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How To Bowhunt Wild Turkey Gobblers: Part #1

How To Scout Wild Turkeys.

Almost every ‘scouting turkey’ article I’ve read over the years says that you must pre-season scout … and scout … and scout. Yikes! Believe me, there is an unwanted down side to scouting too much.

Frankly, I definitely want to spend as much time as possible scouting for wild turkeys. Alternatively, I make every effort to avoid being seen by, or spooking any wild turkeys. That includes single hens or Gobblers or Jakes or wild turkeys in a flock.

WHY? Wild Turkeys can SEE much farther than deer …  or us! They see the detail in those objects too, as well as color. And they pick up movement even better than deer do. A Gobbler or hen can spot you and me at 700-1,000 yards. Further if we are walking.

We stand erect so there is no doubt that we are a menacing human object.

The Scouting goal is to Learn Where Mature Gobblers And Jakes And Hens Are Showing Up At Certain Locations And At What Time.

Location! It’s a big deal if you intend to put your turkey tag on a wild turkey gobbler during the Spring turkey hunting season. Simply put, Wild Turkeys use the same (or similar) routine from one day to the next. At daylight they fly down from the roost area where they slept in the night before.  From their roosting areas, and use travel zones to connect to water, strutt zones, feeding grounds, and lastly travel back to one of their roost areas are the parts of their daily routine. These often stay the same — unless pressure makes them change. The pressure part is what we unintentionally do to them.  Woops!

You may already know where you’ve seen wild turkeys and if so you have an idea where places are that turkeys hang out as well as times that you have seen them.

That said, because you and I want to interact with them during their Breeding Season it’s important to realize that all of their routines can alter if they are pressured, sometimes in a heartbeat and on any day. (If I repeated that 25 times it would not emphasize it enough.)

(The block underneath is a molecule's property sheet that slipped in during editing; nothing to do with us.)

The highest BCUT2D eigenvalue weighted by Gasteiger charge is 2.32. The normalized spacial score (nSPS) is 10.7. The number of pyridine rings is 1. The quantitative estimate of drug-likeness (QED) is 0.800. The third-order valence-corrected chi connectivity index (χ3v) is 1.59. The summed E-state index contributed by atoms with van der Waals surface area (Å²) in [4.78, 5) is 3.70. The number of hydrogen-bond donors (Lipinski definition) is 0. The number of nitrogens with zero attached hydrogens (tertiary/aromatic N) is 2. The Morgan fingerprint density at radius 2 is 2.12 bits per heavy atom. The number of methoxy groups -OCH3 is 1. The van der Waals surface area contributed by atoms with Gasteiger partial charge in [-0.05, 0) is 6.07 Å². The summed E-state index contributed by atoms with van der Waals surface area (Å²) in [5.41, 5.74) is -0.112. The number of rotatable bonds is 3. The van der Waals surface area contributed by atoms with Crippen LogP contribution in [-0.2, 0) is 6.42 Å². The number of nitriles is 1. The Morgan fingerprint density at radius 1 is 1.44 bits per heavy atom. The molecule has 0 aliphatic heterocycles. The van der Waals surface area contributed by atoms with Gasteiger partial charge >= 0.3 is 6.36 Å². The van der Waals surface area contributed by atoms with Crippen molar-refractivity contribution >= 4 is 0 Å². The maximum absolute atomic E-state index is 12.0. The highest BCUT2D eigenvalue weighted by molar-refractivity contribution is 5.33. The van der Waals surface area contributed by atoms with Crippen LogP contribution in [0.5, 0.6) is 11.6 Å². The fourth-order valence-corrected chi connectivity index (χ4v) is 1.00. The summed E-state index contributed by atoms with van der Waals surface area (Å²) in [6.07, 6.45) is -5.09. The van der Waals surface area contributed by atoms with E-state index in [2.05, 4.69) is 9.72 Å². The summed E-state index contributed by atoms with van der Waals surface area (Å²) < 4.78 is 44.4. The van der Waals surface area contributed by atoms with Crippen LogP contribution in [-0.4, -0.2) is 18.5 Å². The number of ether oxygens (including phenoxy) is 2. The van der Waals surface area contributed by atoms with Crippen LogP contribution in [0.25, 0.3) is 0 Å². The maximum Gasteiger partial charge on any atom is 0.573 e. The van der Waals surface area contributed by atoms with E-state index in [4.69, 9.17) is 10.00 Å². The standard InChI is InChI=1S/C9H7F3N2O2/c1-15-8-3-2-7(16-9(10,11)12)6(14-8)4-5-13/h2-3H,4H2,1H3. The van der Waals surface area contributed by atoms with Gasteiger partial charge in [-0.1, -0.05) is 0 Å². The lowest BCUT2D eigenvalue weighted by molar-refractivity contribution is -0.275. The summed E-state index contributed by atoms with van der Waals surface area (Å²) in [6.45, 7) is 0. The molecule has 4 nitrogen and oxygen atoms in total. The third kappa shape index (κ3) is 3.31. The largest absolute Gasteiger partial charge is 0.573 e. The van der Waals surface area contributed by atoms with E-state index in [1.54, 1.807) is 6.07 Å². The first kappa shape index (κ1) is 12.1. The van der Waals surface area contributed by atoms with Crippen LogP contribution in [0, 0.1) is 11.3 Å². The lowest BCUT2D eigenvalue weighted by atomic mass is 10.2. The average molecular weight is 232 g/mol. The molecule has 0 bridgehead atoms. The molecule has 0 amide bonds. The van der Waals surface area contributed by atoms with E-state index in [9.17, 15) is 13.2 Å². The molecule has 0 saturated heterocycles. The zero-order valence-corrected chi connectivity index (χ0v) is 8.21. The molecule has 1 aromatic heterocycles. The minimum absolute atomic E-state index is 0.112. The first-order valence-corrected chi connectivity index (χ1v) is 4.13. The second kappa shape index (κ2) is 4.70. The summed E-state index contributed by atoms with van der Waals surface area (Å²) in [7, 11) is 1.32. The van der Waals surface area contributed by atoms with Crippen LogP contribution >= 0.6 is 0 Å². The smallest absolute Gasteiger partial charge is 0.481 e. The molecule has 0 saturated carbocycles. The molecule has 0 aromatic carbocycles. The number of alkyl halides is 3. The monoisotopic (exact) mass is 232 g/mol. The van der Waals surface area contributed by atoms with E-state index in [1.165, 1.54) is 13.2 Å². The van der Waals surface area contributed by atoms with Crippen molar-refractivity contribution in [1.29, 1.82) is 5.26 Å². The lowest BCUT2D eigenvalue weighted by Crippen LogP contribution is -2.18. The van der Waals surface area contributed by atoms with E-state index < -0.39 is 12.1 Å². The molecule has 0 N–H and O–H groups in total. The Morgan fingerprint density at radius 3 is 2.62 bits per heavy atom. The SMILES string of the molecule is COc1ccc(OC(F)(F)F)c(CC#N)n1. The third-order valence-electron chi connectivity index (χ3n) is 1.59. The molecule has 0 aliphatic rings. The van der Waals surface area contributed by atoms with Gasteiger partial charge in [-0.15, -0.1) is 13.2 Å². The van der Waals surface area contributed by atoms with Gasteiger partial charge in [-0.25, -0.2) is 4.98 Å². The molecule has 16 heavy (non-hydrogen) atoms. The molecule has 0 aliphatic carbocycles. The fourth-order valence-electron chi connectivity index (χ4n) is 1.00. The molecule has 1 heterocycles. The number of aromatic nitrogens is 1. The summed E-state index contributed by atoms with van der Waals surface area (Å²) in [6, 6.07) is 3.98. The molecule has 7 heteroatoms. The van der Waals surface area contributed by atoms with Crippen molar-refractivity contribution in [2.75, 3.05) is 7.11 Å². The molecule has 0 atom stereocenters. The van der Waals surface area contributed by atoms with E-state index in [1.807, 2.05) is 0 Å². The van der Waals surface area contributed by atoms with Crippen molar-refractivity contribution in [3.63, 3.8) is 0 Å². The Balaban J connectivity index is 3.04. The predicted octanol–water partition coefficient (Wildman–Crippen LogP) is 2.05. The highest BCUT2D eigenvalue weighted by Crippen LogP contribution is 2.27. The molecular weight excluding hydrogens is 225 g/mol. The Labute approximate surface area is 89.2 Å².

Here’s My Scouting Methods.

Over the many years of my turkey bowhunting life I conjured up some preferences for scouting. As you know, I do not want to spook any turkeys. The opposite side of that coin is that to find places where I can hunt them I have to look around my hunting area. My hunting area is 1,000 acres and it’s “L” shaped. It has one main (very beat up) 2-track dirt road with a few outshoots. Almost every year there are subtle changes to what the wild turkeys do.

On The Ground Scouting Is Ok. But It Can Be Bad, Real Bad!

My truck is a Ford F150 and it drives very quietly, so I creep along our roads and watch constantly for any wild turkeys. If they see my pickup they usually ignore it. So I just continue creeping. Using this quiet “slow go” method I’ve located several Strut Zones, Travel Routes and places where they Roost.

The property I hunt hunt has a river along the north and 1/4 of the east side. There are half a dozen preferred roost areas in trees by the river as well as by 2 stock ponds.

Rain Storms Are Not Your Friend.

The days following Spring’s showers during April and May, as well as after the occasional downpours; usually make turkey tracks, wing drag marks, turkey poop, etc. easier to see — while the ground is wet. And in many places that wild turkey sign is still relatively sharp and visible for 10 to 20 days.

Maybe you have seen some wing drag marks, turkey tracks and turkey droppings. But, just seeing this sure fire wild turkey sign does not mean you’ve found a place where you can hunt.

CONTINUED: How Wild Turkey Hunters Have A Specific Advantage Over Deer Hunters!



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